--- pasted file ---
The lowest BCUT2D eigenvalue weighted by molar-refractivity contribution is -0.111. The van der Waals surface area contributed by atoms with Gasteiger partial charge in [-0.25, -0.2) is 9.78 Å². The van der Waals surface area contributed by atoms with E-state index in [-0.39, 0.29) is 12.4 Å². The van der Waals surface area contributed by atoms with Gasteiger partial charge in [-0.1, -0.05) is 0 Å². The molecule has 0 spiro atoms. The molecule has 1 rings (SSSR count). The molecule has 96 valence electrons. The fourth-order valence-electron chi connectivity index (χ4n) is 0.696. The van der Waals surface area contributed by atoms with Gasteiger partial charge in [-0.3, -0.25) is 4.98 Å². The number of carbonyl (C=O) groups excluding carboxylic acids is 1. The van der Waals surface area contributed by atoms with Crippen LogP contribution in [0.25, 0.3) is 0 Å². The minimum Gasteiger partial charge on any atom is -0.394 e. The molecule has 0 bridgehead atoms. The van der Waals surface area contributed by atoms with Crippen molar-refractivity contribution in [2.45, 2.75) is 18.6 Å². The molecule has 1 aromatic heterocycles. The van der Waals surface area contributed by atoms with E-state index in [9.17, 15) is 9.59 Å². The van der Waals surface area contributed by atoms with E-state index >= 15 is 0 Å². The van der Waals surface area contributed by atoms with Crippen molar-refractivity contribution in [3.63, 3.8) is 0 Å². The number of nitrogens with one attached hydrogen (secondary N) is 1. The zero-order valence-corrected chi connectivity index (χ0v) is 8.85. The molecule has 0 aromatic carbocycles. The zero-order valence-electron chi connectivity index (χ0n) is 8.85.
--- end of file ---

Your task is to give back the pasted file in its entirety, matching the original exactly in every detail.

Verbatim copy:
The lowest BCUT2D eigenvalue weighted by molar-refractivity contribution is -0.111. The van der Waals surface area contributed by atoms with Gasteiger partial charge in [-0.25, -0.2) is 9.78 Å². The van der Waals surface area contributed by atoms with E-state index in [-0.39, 0.29) is 12.4 Å². The van der Waals surface area contributed by atoms with Gasteiger partial charge in [-0.1, -0.05) is 0 Å². The molecule has 0 spiro atoms. The molecule has 1 rings (SSSR count). The molecule has 96 valence electrons. The fourth-order valence-electron chi connectivity index (χ4n) is 0.696. The van der Waals surface area contributed by atoms with Gasteiger partial charge in [-0.3, -0.25) is 4.98 Å². The number of carbonyl (C=O) groups excluding carboxylic acids is 1. The van der Waals surface area contributed by atoms with Crippen LogP contribution in [0.25, 0.3) is 0 Å². The minimum Gasteiger partial charge on any atom is -0.394 e. The molecule has 0 bridgehead atoms. The van der Waals surface area contributed by atoms with Crippen molar-refractivity contribution in [2.45, 2.75) is 18.6 Å². The molecule has 1 aromatic heterocycles. The van der Waals surface area contributed by atoms with E-state index in [9.17, 15) is 9.59 Å². The van der Waals surface area contributed by atoms with E-state index >= 15 is 0 Å². The van der Waals surface area contributed by atoms with Crippen molar-refractivity contribution in [3.63, 3.8) is 0 Å². The number of nitrogens with one attached hydrogen (secondary N) is 1. The zero-order valence-corrected chi connectivity index (χ0v) is 8.85. The molecule has 0 aromatic carbocycles. The zero-order valence-electron chi connectivity index (χ0n) is 8.85.